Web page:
Funding public services June 24, 2016Posted by WorldbyStorm in Uncategorized.
This from the Brexit debate in the UK last week struck me as telling. Not so much about Brexit or the virtues or otherwise of same, but an attitude about the funding of public services.
In his speech Jeremy Corbyn criticised Arron Banks, the Leave.EU co-founder, for wanting to privatise the NHS. (See 1.10am.)
Banks has hit back with a statement. He said:
Fat cat my arse. I started my business with nothing but a desk and two phones, and I’ve never worn a fur coat or owned a Bentley.
I once said that I thought wealthier people should pay top-up insurance to help the NHS – the sort of policy which should be music to Jeremy’s ears.
You have to feel sorry for old Jez, really. Voted to leave in ‘75, voted against Maastricht, voted against Lisbon – but now the Blairites have got him supping cream from the same EU bowl as Cameron, Osborne and the crooked mega-banks who are the real fat cats in this referendum, drooling at the prospect of being able to buy up huge chunks of the health service after Brussels finalises its dodgy TTIP deal with the US.
Of course one doesn’t have to own a Bentley or a fur coat to be wealthy (and just on Brexit, Corbyn may well have voted against all those areas, but as noted before I’d vote against any future further integration myself. It’s not quite the contradiction Banks appears to believe it is). But note the point Banks made about the NHS… ‘top-up insurance’. Of course the NHS isn’t insurance led. It is free to access healthcare paid through general taxation. I think it says something about Banks that he would bring in insurance and the idea of ‘top-ups’ which points to a sort of ignorance. How do ‘top-ups’ provide a better approach than general taxation? They don’t. They complicate a situation that is simpler. They bring new, and potentially contingent, aspects into play.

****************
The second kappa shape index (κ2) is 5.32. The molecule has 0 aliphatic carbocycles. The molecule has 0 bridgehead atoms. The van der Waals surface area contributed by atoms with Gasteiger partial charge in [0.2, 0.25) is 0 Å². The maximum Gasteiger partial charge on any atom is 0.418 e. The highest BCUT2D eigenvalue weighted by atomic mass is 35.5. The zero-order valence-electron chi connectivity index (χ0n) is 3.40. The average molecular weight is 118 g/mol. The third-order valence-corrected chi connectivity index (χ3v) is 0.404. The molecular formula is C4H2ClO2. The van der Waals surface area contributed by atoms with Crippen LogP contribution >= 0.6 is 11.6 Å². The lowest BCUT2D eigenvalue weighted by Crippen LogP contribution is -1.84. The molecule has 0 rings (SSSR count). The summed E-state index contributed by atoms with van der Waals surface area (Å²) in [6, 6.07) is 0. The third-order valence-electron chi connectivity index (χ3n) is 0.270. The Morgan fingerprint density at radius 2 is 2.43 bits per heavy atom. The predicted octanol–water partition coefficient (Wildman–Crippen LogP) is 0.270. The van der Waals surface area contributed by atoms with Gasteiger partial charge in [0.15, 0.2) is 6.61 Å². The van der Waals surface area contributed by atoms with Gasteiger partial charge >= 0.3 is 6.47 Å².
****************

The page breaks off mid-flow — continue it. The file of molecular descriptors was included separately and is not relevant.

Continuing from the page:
And yet this is what we see in health, education and so on. The idea that fees are ‘better’ than general taxation. Frankly it seems evasionary – and a means of attacking progressive (in the technical sense of the term) income tax. Worse again it develops parallel structures that compete with aspects of national health provision (we’ve had the absurdity in this state of a far from free at access and far from national health service with explicitly private elements grafted on, as well as health insurance too!).
Yet this, as Banks does above, is paraded as a virtue – something along the lines of ‘I’ll add a bit more on top’, though curiously we don’t hear so much enthusiasm for paying higher income taxes. Odd that.